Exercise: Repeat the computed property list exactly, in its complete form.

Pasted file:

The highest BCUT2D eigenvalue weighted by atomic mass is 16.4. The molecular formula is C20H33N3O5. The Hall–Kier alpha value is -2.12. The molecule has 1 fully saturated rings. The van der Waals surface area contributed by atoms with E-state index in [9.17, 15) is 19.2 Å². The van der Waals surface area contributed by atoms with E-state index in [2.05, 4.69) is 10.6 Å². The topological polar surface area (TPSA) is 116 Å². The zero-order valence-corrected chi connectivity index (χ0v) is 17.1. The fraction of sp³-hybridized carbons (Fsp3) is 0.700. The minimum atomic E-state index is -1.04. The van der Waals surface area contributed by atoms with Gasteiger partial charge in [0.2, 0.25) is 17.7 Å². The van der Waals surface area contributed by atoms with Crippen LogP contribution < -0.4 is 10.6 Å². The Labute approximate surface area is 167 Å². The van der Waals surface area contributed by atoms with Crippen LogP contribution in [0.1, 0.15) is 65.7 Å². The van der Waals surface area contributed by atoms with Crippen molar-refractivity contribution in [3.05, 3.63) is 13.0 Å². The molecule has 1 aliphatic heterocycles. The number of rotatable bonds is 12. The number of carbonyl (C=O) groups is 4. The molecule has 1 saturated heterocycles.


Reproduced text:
The highest BCUT2D eigenvalue weighted by atomic mass is 16.4. The molecular formula is C20H33N3O5. The Hall–Kier alpha value is -2.12. The molecule has 1 fully saturated rings. The van der Waals surface area contributed by atoms with E-state index in [9.17, 15) is 19.2 Å². The van der Waals surface area contributed by atoms with E-state index in [2.05, 4.69) is 10.6 Å². The topological polar surface area (TPSA) is 116 Å². The zero-order valence-corrected chi connectivity index (χ0v) is 17.1. The fraction of sp³-hybridized carbons (Fsp3) is 0.700. The minimum atomic E-state index is -1.04. The van der Waals surface area contributed by atoms with Gasteiger partial charge in [0.2, 0.25) is 17.7 Å². The van der Waals surface area contributed by atoms with Crippen LogP contribution < -0.4 is 10.6 Å². The Labute approximate surface area is 167 Å². The van der Waals surface area contributed by atoms with Crippen LogP contribution in [0.1, 0.15) is 65.7 Å². The van der Waals surface area contributed by atoms with Crippen molar-refractivity contribution in [3.05, 3.63) is 13.0 Å². The molecule has 1 aliphatic heterocycles. The number of rotatable bonds is 12. The number of carbonyl (C=O) groups is 4. The molecule has 1 saturated heterocycles.